Monday, October 27, 2014

RY40511: a few notes

Stuff to note for other tinkerers out there:

  • The entire controller gets extremely hot at 50A with the stock transistors, probably too hot for continuous duty without a fan. However, the limit is probably purely thermal - I did most of my initial testing with a 50A max current setpoint with the motor coupled to a second chainsaw motor driving a dead short, and both the current loop and short-term behavior of the controller seemed reasonable.
  • Likewise, the motor is not good for 50A under stall or near-stall conditions; everything gets rather hot. However, at reasonable RPM it is probably actually a 2KW motor thanks to the integrated fan.
  • Without some further connection on the blue "COMM" wire coming out of the battery, the integrated BMS shuts off at 25A. Charles has gotten 65A out of the battery, so presumably reconnecting this wire will enable high current operation; given the lack of thermal protection on both controller and motor some adaptive current limiting will probably be necessary to keep temperatures down.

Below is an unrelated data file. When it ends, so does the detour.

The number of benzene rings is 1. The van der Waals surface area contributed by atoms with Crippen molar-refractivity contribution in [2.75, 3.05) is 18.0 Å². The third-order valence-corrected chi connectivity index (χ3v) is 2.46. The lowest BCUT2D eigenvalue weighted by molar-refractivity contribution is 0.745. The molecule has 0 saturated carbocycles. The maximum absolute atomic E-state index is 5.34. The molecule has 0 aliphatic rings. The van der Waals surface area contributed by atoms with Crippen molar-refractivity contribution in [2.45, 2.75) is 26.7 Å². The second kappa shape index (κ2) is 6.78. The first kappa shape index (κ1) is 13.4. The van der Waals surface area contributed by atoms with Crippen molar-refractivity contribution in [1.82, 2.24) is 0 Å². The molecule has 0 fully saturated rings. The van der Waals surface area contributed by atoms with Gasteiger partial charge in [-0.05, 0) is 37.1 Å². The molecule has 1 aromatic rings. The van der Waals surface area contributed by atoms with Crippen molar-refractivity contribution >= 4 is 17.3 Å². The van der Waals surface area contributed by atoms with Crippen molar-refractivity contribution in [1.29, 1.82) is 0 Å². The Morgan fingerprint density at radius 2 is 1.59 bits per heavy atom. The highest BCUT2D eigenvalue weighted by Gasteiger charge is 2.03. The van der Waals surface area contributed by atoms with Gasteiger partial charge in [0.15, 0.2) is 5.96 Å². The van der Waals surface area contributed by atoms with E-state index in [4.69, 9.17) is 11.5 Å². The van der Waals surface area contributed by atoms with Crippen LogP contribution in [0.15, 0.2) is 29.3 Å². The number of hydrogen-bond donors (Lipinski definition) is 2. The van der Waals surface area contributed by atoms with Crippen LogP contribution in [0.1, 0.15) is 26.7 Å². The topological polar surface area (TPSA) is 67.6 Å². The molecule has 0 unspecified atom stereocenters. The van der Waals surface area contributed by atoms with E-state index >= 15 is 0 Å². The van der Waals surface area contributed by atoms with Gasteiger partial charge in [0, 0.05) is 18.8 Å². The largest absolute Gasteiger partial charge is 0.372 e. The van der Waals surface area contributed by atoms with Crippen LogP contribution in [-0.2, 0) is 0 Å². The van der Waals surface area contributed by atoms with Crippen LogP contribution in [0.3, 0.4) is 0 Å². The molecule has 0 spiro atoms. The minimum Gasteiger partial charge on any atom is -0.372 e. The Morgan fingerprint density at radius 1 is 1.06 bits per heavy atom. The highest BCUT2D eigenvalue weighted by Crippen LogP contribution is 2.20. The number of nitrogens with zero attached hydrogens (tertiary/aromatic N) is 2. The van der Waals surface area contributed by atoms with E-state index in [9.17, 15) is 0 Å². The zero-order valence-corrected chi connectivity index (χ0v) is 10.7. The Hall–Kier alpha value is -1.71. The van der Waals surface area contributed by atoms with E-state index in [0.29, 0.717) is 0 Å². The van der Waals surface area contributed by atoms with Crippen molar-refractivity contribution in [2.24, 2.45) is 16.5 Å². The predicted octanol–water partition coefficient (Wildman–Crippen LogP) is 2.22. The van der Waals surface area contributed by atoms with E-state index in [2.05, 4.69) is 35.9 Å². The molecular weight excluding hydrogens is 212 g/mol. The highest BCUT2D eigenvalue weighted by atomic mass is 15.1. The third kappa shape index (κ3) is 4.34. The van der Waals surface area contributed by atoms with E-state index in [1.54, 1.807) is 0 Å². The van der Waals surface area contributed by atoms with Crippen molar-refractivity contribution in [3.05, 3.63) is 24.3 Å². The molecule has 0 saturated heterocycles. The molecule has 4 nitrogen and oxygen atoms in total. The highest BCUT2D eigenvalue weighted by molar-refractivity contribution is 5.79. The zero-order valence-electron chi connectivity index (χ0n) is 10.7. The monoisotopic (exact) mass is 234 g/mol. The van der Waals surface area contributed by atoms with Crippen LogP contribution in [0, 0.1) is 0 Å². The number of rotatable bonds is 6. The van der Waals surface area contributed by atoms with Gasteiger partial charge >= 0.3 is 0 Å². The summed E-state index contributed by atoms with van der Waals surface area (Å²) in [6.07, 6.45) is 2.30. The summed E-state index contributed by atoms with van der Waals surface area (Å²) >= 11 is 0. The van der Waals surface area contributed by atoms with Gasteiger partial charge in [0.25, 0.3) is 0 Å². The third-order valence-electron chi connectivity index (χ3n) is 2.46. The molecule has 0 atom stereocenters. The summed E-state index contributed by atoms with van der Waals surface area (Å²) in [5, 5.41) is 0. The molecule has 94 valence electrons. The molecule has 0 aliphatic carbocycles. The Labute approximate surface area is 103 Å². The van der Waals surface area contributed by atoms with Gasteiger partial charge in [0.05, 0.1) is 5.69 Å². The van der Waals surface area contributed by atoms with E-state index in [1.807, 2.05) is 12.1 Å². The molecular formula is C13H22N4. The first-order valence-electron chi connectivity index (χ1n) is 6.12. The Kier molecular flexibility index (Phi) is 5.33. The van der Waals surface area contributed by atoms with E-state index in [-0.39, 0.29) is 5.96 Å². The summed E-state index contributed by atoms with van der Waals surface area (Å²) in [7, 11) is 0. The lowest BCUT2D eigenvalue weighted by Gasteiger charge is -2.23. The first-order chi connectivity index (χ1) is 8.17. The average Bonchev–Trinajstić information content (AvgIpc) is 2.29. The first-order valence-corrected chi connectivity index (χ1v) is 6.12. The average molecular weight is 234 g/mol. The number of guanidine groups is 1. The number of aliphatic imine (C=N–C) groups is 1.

• If you want to upgrade the MOSFETs, go for the lowest Rds,on FETs you can afford - gate charge doesn't really matter given the 10nF parallel capacitor on the gate. Furthermore, only 1/6 of the FETs are switching at any one time, and only at 8KHz, so switching losses are negligible. In fact, switching too fast will result in nasty transients and FET failures (don't use logic level FETs!).
  • The 40V voltage limit is pretty hard with the board in its stock state; the high-side gate drive BJTs see 55V and are rated to 65V. Likewise, the LVPS assembly is not going to appreciate any sort of significant overdrive. Replacing the BJTs with 100V parts might allow it to operate at a 48V nominal pack voltage.
  • Post-PRS Detroit update: confirmed that the time to failure of the stock chainsaw without fan is 15 minutes with a 40A current limit under vehicular load, so a fan is definitely needed for continuous operation at high power. The sensors on the motor are also phased so that reverse performance is extremely poor.

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